Computer simulation showed that even less than a billion years ago on the surface of Venus could splash a vast ocean of water.
Modern Venus is little like a place where there can be liquid water: the temperature on the hot green planet is so high that even some metals melt. However, this was not always the case. In the distant past, Venus could boast of a much milder climate, and the computer simulation of its evolution showed that it could even be splashed by the ocean of water. This is described in an article published by the Journal of Geophysical Research: Planets.
It is worth recalling that another mystery of Venus is its rotation around the axis. It is directed to the opposite, in comparison with other planets of the solar system, the side and takes place extraordinarily slowly – about 116 of our day last here. It is believed that this was not always the case, and Venus was slowed by either a cosmic catastrophe, or the gravitational interaction of its dense atmosphere with a rather close Sun.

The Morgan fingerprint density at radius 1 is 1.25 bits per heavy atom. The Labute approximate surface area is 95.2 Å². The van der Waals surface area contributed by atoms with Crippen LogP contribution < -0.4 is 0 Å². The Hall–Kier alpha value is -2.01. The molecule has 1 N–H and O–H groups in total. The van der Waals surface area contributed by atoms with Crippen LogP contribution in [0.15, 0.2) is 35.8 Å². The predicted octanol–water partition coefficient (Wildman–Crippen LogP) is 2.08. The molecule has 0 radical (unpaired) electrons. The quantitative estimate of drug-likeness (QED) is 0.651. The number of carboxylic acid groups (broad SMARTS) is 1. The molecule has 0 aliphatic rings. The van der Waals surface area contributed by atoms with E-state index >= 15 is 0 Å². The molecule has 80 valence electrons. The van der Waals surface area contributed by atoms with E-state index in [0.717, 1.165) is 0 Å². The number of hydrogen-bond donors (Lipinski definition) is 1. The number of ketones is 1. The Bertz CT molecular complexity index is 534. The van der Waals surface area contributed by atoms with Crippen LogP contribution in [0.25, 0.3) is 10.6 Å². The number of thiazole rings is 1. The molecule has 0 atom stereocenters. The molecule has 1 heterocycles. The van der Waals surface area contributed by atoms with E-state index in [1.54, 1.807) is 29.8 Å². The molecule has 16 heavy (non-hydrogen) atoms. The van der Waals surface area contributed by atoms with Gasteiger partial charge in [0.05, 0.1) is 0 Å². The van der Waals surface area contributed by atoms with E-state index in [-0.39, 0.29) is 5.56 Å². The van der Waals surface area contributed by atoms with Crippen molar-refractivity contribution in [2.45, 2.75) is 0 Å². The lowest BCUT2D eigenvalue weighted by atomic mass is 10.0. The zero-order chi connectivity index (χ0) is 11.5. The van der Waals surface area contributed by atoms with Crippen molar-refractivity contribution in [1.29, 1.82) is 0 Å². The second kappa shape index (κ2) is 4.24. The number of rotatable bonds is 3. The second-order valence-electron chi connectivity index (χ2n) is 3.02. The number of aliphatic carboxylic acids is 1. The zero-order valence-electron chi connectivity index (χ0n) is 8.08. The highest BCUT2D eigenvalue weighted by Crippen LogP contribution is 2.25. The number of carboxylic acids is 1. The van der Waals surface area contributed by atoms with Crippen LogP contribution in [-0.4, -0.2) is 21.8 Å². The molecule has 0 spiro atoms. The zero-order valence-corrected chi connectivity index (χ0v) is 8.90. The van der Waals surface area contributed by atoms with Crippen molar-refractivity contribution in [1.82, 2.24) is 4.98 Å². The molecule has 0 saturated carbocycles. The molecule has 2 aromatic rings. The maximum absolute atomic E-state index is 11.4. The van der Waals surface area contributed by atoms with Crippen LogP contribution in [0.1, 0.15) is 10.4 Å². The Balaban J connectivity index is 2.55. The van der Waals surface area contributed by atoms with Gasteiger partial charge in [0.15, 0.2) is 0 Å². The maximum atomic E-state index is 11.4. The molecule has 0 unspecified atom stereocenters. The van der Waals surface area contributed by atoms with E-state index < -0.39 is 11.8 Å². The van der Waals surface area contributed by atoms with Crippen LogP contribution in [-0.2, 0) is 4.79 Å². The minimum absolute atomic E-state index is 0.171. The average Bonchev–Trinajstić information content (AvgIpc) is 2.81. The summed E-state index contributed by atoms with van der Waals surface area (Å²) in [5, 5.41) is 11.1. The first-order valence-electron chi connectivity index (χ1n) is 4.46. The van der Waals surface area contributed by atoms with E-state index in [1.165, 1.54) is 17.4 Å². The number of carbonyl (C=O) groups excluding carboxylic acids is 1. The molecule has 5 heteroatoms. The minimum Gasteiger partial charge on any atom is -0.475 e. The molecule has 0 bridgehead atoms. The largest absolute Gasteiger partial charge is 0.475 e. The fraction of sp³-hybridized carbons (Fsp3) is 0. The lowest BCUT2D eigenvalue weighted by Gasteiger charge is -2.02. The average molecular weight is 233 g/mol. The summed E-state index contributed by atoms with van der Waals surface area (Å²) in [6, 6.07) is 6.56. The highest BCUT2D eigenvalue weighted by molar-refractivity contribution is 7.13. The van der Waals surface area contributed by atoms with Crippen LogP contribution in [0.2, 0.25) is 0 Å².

Last year, astronomers showed that if Venus rotated at the same speed in the past, then its climate changed relatively recently – and only 715 million years ago the average temperature here could be about 15 ° C, in comparison with 460 ° C today. In his new work, Arnaud Salvador and his colleagues from the University Paris-South XI conducted a computer simulation of the young Venus, examining the interactions between its hot surface, the emerging atmosphere and the Sun.
Varying various parameters, scientists have shown that the slow rotation of Venus could stimulate the formation of clouds and maintain a moderate temperature. Provided that in the atmosphere of the planet, then the same amount of carbon dioxide as today, on its surface could be an ocean with a mass of about 10 percent of the mass of the world’s oceans. Under certain other conditions – in particular, reaching a certain level of cloud cover – the ocean could reach 30 percent of the earth’s surface. It remains to ponder: could not life exist on the young Venus? ..